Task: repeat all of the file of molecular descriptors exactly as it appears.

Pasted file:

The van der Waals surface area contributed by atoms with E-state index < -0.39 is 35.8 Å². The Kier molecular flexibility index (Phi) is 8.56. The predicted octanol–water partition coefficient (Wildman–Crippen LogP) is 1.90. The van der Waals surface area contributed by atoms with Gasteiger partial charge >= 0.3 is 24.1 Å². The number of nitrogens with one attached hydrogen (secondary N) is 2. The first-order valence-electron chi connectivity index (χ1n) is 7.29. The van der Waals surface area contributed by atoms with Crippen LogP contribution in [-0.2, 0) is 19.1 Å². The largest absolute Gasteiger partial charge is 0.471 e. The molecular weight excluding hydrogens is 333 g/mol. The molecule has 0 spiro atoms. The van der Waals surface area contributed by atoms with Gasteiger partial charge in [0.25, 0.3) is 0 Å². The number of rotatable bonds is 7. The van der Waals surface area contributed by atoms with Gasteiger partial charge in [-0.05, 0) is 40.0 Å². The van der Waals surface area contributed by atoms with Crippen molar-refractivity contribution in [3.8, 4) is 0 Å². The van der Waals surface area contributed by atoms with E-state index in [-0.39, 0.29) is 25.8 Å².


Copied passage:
The van der Waals surface area contributed by atoms with E-state index < -0.39 is 35.8 Å². The Kier molecular flexibility index (Phi) is 8.56. The predicted octanol–water partition coefficient (Wildman–Crippen LogP) is 1.90. The van der Waals surface area contributed by atoms with Gasteiger partial charge >= 0.3 is 24.1 Å². The number of nitrogens with one attached hydrogen (secondary N) is 2. The first-order valence-electron chi connectivity index (χ1n) is 7.29. The van der Waals surface area contributed by atoms with Crippen LogP contribution in [-0.2, 0) is 19.1 Å². The largest absolute Gasteiger partial charge is 0.471 e. The molecular weight excluding hydrogens is 333 g/mol. The molecule has 0 spiro atoms. The van der Waals surface area contributed by atoms with Gasteiger partial charge in [0.25, 0.3) is 0 Å². The number of rotatable bonds is 7. The van der Waals surface area contributed by atoms with Gasteiger partial charge in [-0.05, 0) is 40.0 Å². The van der Waals surface area contributed by atoms with Crippen molar-refractivity contribution in [3.8, 4) is 0 Å². The van der Waals surface area contributed by atoms with E-state index in [-0.39, 0.29) is 25.8 Å².